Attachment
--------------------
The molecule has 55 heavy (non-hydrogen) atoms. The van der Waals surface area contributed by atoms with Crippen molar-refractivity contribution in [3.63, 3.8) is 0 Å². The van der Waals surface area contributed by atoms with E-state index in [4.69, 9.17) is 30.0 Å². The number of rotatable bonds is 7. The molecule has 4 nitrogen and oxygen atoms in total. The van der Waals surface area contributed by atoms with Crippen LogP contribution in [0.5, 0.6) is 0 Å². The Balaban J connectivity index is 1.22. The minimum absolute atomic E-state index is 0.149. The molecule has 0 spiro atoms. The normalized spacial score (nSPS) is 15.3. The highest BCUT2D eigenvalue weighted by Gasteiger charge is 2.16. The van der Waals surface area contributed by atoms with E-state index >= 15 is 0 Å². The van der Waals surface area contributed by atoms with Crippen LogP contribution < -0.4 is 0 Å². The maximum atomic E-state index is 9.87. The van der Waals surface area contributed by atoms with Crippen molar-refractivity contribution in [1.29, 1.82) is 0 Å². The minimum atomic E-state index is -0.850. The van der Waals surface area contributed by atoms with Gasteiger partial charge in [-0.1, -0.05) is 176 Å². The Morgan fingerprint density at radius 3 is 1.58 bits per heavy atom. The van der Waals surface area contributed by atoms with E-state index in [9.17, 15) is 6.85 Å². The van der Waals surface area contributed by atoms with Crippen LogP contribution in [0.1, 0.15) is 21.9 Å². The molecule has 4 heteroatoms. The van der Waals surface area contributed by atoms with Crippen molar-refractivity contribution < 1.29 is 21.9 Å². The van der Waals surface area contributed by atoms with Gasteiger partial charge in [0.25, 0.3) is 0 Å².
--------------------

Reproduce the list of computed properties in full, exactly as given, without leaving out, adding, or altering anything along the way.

The molecule has 55 heavy (non-hydrogen) atoms. The van der Waals surface area contributed by atoms with Crippen molar-refractivity contribution in [3.63, 3.8) is 0 Å². The van der Waals surface area contributed by atoms with E-state index in [4.69, 9.17) is 30.0 Å². The number of rotatable bonds is 7. The molecule has 4 nitrogen and oxygen atoms in total. The van der Waals surface area contributed by atoms with Crippen LogP contribution in [0.5, 0.6) is 0 Å². The Balaban J connectivity index is 1.22. The minimum absolute atomic E-state index is 0.149. The molecule has 0 spiro atoms. The normalized spacial score (nSPS) is 15.3. The highest BCUT2D eigenvalue weighted by Gasteiger charge is 2.16. The van der Waals surface area contributed by atoms with E-state index >= 15 is 0 Å². The van der Waals surface area contributed by atoms with Crippen LogP contribution < -0.4 is 0 Å². The maximum atomic E-state index is 9.87. The van der Waals surface area contributed by atoms with Crippen molar-refractivity contribution in [1.29, 1.82) is 0 Å². The minimum atomic E-state index is -0.850. The van der Waals surface area contributed by atoms with Gasteiger partial charge in [-0.1, -0.05) is 176 Å². The Morgan fingerprint density at radius 3 is 1.58 bits per heavy atom. The van der Waals surface area contributed by atoms with E-state index in [9.17, 15) is 6.85 Å². The van der Waals surface area contributed by atoms with Crippen LogP contribution in [0.1, 0.15) is 21.9 Å². The molecule has 4 heteroatoms. The van der Waals surface area contributed by atoms with Crippen molar-refractivity contribution < 1.29 is 21.9 Å². The van der Waals surface area contributed by atoms with Gasteiger partial charge in [0.25, 0.3) is 0 Å².